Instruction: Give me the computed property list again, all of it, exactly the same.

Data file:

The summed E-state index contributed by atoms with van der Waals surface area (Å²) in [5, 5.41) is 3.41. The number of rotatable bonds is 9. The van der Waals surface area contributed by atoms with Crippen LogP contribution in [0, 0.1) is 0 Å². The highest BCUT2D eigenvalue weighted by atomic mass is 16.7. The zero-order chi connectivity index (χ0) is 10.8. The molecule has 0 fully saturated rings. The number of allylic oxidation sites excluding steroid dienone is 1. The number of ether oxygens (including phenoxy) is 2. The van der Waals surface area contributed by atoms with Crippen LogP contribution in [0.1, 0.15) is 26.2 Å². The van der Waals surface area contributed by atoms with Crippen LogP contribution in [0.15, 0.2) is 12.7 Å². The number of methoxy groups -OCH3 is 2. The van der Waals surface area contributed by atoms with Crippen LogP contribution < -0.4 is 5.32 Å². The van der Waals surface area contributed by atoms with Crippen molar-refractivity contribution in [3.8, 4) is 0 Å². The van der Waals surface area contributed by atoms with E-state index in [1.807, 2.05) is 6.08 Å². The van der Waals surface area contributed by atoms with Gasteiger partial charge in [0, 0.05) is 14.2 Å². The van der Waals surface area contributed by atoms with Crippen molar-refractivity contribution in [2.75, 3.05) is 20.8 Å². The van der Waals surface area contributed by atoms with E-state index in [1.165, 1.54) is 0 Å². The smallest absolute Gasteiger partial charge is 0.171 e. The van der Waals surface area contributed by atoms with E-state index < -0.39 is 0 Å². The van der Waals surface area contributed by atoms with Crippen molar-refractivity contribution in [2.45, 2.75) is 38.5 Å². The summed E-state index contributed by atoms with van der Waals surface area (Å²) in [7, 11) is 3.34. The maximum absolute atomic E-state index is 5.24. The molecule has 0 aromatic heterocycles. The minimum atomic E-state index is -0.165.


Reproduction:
The summed E-state index contributed by atoms with van der Waals surface area (Å²) in [5, 5.41) is 3.41. The number of rotatable bonds is 9. The van der Waals surface area contributed by atoms with Crippen LogP contribution in [0, 0.1) is 0 Å². The highest BCUT2D eigenvalue weighted by atomic mass is 16.7. The zero-order chi connectivity index (χ0) is 10.8. The molecule has 0 fully saturated rings. The number of allylic oxidation sites excluding steroid dienone is 1. The number of ether oxygens (including phenoxy) is 2. The van der Waals surface area contributed by atoms with Crippen LogP contribution in [0.1, 0.15) is 26.2 Å². The van der Waals surface area contributed by atoms with Crippen LogP contribution in [0.15, 0.2) is 12.7 Å². The number of methoxy groups -OCH3 is 2. The van der Waals surface area contributed by atoms with Crippen LogP contribution < -0.4 is 5.32 Å². The van der Waals surface area contributed by atoms with Crippen molar-refractivity contribution in [3.8, 4) is 0 Å². The van der Waals surface area contributed by atoms with E-state index in [1.807, 2.05) is 6.08 Å². The van der Waals surface area contributed by atoms with Gasteiger partial charge in [0, 0.05) is 14.2 Å². The van der Waals surface area contributed by atoms with Crippen molar-refractivity contribution in [2.75, 3.05) is 20.8 Å². The van der Waals surface area contributed by atoms with E-state index in [1.165, 1.54) is 0 Å². The smallest absolute Gasteiger partial charge is 0.171 e. The van der Waals surface area contributed by atoms with E-state index < -0.39 is 0 Å². The van der Waals surface area contributed by atoms with Crippen molar-refractivity contribution in [2.45, 2.75) is 38.5 Å². The summed E-state index contributed by atoms with van der Waals surface area (Å²) in [7, 11) is 3.34. The maximum absolute atomic E-state index is 5.24. The molecule has 0 aromatic heterocycles. The minimum atomic E-state index is -0.165.